Following the Jan. 6 attacks on the U.S. Capitol, social media platforms Facebook (FB  ) and Twitter (TWTR  ), as well as Youtube (GOOGL  ), banned then-President Donald Trump amidst claims that the MAGA leader had incited the insurrection. Along with Trump went much of the far-right, and now these groups are struggling to gain another foothold online.

In the lead-up to the 2020 election, far-right conspiracy theories and calls for violence were spread far and wide on major social media platforms. QAnon, in particular, had long held sway online, with adherents holding the false belief that Trump won the 2020 election and that he would remain in office to expose the fictitious satanic pedophile ring supposedly running the government and Hollywood.

However, once it became clear Trump's victory wasn't coming, Q fell silent, and Trump's ban followed close behind. In the vacuum left by these major figures, followers who may have been banned as well scattered across the dark corners of the internet, potentially picking up even more extreme beliefs.

"Deplatforming...produced this great scattering where groups that were banned or groups that believed their bans were imminent or forthcoming in this giant game of musical chairs, hopping from platform to platform," domestic extremism expert Jared Holt of the Atlantic Council's Digital Forensic Research Lab told NPR.

Encrypted messaging app Telegram has been one popular venue, along with streaming sites DLive and Rumble, and social platforms like Parler, Gab, and Gettr. So far, no one site has emerged as the new hub for far-right thought, partially because popular personalities like MyPillow CEO Mike Lindell and now Trump himself are planning on making their own social media platforms instead.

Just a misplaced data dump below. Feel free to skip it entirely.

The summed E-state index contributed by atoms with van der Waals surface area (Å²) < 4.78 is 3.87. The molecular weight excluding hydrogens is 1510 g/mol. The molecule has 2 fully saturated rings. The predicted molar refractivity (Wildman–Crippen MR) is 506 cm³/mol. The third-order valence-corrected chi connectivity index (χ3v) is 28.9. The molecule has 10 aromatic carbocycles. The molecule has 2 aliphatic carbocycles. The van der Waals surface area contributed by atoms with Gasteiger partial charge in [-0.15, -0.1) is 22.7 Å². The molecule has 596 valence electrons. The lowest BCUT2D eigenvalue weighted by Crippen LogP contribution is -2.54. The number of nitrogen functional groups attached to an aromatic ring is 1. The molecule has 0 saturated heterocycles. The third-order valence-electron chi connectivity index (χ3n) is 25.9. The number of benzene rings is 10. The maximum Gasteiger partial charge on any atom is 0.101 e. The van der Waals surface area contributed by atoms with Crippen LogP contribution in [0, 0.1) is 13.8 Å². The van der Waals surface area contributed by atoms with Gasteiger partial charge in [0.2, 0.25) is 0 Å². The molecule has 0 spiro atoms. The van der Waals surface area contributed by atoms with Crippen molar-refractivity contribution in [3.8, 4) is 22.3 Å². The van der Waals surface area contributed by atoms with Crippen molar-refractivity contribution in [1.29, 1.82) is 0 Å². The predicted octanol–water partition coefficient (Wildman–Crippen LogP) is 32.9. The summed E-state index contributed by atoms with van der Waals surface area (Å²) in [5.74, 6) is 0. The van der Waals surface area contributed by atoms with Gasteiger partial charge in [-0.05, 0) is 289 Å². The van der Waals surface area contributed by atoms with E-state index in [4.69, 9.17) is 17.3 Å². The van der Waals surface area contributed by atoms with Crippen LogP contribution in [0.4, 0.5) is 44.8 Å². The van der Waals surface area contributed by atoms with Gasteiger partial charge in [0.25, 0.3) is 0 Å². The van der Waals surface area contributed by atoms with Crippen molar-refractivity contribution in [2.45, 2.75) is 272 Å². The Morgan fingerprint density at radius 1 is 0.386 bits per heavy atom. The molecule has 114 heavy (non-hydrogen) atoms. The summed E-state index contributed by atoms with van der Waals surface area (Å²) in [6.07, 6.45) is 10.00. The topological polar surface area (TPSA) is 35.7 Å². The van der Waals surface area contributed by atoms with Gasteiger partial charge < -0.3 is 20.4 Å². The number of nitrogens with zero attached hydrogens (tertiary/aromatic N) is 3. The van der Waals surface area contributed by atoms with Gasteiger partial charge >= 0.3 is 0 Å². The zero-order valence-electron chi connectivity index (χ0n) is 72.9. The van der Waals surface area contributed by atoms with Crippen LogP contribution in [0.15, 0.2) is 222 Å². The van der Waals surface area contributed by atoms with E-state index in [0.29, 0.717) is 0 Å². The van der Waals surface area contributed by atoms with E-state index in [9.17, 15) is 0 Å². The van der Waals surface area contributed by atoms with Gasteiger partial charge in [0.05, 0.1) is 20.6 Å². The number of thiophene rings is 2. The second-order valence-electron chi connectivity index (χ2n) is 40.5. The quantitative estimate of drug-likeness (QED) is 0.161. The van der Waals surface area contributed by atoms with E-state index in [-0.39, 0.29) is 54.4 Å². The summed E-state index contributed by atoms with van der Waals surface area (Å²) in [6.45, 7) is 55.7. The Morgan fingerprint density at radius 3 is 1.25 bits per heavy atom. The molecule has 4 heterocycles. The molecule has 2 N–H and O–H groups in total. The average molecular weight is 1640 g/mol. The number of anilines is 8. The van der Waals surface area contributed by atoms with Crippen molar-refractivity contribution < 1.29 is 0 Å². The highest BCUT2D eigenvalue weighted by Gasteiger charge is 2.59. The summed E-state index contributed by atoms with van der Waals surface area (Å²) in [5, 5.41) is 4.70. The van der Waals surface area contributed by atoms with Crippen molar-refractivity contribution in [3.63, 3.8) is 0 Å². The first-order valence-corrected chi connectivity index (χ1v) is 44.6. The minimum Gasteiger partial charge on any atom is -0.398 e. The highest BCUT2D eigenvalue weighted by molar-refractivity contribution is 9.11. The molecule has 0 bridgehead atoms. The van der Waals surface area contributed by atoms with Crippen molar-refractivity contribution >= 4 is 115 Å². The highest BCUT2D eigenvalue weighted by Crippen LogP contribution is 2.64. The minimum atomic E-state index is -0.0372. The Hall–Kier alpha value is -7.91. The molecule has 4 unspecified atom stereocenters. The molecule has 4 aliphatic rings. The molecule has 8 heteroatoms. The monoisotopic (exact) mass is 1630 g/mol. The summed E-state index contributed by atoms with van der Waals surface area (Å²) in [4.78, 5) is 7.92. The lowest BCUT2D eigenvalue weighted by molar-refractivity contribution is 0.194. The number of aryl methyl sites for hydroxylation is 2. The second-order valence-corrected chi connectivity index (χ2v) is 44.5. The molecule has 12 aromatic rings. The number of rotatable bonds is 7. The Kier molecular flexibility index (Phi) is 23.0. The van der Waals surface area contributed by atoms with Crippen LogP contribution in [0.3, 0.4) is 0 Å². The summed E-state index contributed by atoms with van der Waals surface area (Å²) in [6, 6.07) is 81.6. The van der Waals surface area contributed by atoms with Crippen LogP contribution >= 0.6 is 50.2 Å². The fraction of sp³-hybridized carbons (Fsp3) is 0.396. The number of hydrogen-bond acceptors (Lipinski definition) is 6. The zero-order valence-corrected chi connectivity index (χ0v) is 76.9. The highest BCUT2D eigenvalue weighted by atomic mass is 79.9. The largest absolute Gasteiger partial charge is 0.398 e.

"They canceled my Twitter, they canceled YouTube, they canceled Vimeo. I said, we have to come up with something to get our voices back," Lindell said at his platform's May launch.

Trump's social platform hasn't been launched yet, and the company is currently under investigation by U.S. regulators.

While experts say it's a good thing that bad actors like those who stoked the Stop the Steal campaign are having their reach suppressed, followers of these ideologies are now focused in echo chambers on alternative platforms. Still, potential bad actors on these sites are going to have a much harder time building a following online, and they're adapting to this new landscape.

Rather than focusing on big online movements, far-right groups are now working on the local level, staging protests at city council and school board meetings over vaccines, masks, and how kids are taught about race in school. These efforts might not catch as much media coverage, but extremist experts say that doesn't mean these groups have become less of a threat.

"You have to go almost to the county level to understand what's happening, and how what happens online is related to what's happening offline," researcher Candace Rondeaux of the think tank New America told NPR.

This more dispersed movement may actually be harder to combat than its rabid insurrectionist predecessor thanks to the difficulty in pinning down exactly where these efforts are taking place and who is carrying them out.